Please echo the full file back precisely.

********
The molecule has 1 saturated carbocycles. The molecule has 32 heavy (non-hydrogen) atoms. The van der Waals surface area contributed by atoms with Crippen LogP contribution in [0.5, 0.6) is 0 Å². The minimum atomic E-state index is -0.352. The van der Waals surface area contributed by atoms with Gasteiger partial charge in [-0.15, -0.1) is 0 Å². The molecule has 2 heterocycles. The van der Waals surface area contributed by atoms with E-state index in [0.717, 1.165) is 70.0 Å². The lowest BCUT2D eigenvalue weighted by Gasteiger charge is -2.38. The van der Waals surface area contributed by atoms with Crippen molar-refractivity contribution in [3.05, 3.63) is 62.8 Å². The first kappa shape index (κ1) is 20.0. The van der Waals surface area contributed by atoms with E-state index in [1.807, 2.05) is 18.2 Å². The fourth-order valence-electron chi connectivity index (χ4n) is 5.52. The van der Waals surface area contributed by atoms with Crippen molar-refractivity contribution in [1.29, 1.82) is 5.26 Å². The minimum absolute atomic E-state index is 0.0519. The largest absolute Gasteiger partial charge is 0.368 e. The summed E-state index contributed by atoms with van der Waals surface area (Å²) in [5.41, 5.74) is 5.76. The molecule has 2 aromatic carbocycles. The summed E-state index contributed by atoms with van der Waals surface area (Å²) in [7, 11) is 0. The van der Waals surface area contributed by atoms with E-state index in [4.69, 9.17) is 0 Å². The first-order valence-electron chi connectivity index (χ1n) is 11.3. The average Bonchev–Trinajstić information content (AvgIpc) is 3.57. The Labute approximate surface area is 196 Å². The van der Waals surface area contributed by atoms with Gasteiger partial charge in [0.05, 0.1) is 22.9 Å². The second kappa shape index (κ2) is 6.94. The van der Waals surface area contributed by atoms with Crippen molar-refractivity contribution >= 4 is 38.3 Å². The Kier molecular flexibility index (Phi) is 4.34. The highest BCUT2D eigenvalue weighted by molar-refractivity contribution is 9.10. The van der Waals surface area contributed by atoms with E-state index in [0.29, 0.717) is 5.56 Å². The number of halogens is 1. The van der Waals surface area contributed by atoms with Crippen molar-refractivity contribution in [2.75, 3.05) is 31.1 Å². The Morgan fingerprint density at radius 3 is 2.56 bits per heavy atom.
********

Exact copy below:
The molecule has 1 saturated carbocycles. The molecule has 32 heavy (non-hydrogen) atoms. The van der Waals surface area contributed by atoms with Crippen LogP contribution in [0.5, 0.6) is 0 Å². The minimum atomic E-state index is -0.352. The van der Waals surface area contributed by atoms with Gasteiger partial charge in [-0.15, -0.1) is 0 Å². The molecule has 2 heterocycles. The van der Waals surface area contributed by atoms with E-state index in [0.717, 1.165) is 70.0 Å². The lowest BCUT2D eigenvalue weighted by Gasteiger charge is -2.38. The van der Waals surface area contributed by atoms with Crippen molar-refractivity contribution in [3.05, 3.63) is 62.8 Å². The first kappa shape index (κ1) is 20.0. The van der Waals surface area contributed by atoms with E-state index in [1.807, 2.05) is 18.2 Å². The fourth-order valence-electron chi connectivity index (χ4n) is 5.52. The van der Waals surface area contributed by atoms with Crippen molar-refractivity contribution in [1.29, 1.82) is 5.26 Å². The minimum absolute atomic E-state index is 0.0519. The largest absolute Gasteiger partial charge is 0.368 e. The summed E-state index contributed by atoms with van der Waals surface area (Å²) in [5.41, 5.74) is 5.76. The molecule has 2 aromatic carbocycles. The summed E-state index contributed by atoms with van der Waals surface area (Å²) in [7, 11) is 0. The van der Waals surface area contributed by atoms with E-state index in [4.69, 9.17) is 0 Å². The first-order valence-electron chi connectivity index (χ1n) is 11.3. The average Bonchev–Trinajstić information content (AvgIpc) is 3.57. The Labute approximate surface area is 196 Å². The van der Waals surface area contributed by atoms with Gasteiger partial charge in [0.05, 0.1) is 22.9 Å². The second kappa shape index (κ2) is 6.94. The van der Waals surface area contributed by atoms with Crippen molar-refractivity contribution >= 4 is 38.3 Å². The Kier molecular flexibility index (Phi) is 4.34. The highest BCUT2D eigenvalue weighted by molar-refractivity contribution is 9.10. The van der Waals surface area contributed by atoms with E-state index in [0.29, 0.717) is 5.56 Å². The number of halogens is 1. The van der Waals surface area contributed by atoms with Crippen molar-refractivity contribution in [2.75, 3.05) is 31.1 Å². The Morgan fingerprint density at radius 3 is 2.56 bits per heavy atom.